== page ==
FORT RILEY, Kan. - After last call at the bars in Aggieville in Manhattan, Soldiers can head to the bus parked at the gas station at 12th and Moro streets, where a driver will collect $2.50 or punch their card that guarantees them a ride back to post, where they will safely return to their beds.

The Riley Ride program started in June 2008 as a way to keep Soldiers and others on the road safe after a night of drinking.

It also aimed to cut back on the number of arrests for driving under the influence Soldiers received on the weekends.

The bus leaves the Leisure Travel Center at 9:30 p.m. every Friday and Saturday and picks Soldiers up at designated barracks and buildings, before dropping them off in Aggieville.

The bus, which holds up to 20 passengers, makes three trips back to post throughout the night, beginning at 11 p.m. and picking up one last time at 2:30 a.m.

The charge for one ride is $2.50, but punch cards are available for $5 and $10 at the center and never expire.

"I've had Soldiers come back and thank me for the service because their designated driver fell through that night, or they ended up drinking more than they thought and didn't have a way home," said Teresa Mayes, Leisure Travel Center manager.

Mayes said she encourages unit leaders to purchase punch cards for their Soldiers to hand out, so they already have it on them when they head out to the bars.

"We see now that a lot of Soldiers go out as groups on the bus instead of taking their cars. The bus is by no means a party bus, but they seem to like going as a group to and from Aggieville," Mayes said.

Although Riley Ride is not running Christmas Eve, it will run New Year's Eve and New Year's Day, she said.

Pfc. Brandon Jaus, a Soldier with the 2nd Battalion, 34th Armor Regiment, 1st Heavy Brigade Combat Team, 1st Infantry Division, said he has ridden Riley Ride once out to Aggieville and five times back to post from the bars and encourages other Soldiers to utilize the program.

"The bus is easy to find and is right next to an ATM if you don't have cash on you. The driver will even take you right to your barracks, if most of the guys on the bus are from the same one," he said.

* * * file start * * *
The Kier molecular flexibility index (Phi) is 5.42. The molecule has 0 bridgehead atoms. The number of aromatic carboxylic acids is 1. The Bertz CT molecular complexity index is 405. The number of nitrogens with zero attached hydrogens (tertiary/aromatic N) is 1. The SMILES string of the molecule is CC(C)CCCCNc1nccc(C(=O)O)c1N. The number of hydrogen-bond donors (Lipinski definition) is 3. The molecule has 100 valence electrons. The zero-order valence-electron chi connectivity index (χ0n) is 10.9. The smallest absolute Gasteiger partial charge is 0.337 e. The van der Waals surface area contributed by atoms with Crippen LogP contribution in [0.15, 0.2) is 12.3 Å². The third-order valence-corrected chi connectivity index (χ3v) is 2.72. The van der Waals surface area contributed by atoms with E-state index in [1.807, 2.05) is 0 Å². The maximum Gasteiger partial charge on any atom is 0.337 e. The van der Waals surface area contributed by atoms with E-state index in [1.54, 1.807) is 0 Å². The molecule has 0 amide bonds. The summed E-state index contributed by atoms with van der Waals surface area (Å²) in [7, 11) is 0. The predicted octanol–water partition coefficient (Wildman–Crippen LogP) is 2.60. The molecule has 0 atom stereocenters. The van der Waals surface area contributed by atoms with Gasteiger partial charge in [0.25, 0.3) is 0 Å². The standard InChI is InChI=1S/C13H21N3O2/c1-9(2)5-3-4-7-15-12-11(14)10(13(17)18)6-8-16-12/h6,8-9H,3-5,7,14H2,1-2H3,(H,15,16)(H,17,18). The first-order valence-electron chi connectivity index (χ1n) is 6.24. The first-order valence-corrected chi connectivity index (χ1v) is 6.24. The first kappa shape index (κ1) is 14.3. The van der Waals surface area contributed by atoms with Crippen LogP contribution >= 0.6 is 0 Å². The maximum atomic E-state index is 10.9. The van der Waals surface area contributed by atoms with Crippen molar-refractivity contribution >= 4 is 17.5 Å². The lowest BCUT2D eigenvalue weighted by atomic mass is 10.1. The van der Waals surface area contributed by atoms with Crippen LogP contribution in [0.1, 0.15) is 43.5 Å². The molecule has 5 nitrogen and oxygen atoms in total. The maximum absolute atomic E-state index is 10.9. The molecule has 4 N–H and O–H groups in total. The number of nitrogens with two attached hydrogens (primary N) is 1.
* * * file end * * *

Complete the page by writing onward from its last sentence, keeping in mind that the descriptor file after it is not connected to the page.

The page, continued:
Jaus said he takes the bus for the convenience and the price.

"It's cheaper than getting a DUI or (driving while impaired)," Jaus said.

Spc. Bruce Beadle, 2nd Bn., 34th Armor Regt., 1st HBCT, said he's taken Riley Ride about a dozen times within the last two years.

"It's easy to jump on the bus and get a ride home that you know will be safe," he said. "If you're drinking and driving, you're not going to get through the gate, and you run the risk of possibly being chaptered out of the Army."

Spc. Donovan Beaty, 2nd Bn., 34th Armor Regt., 1st HBCT, said Riley Ride comes in handy when a designated driver falls through and no other safe way to get home exists.

"It's easy to take the bus to get back on post, and you know you will always have a sober driver to get you home safely," Beaty said. "Why drink and drive when you have a safe ride'"

Beadle said Riley Ride is better than calling for a cab that can often be unreliable and expensive.

"Riley Ride is reliable and safe all the time, every time," he said, adding he thinks the program should be mandatory for every Soldier who goes out to Aggieville to drink on the weekend.

For more information about the Riley Ride program, call the Leisure Travel Center, from 10 a.m. to 5 p.m., Monday to Friday, at 785-239-5614.

Page last updated Wed December 22nd, 2010 at 16:42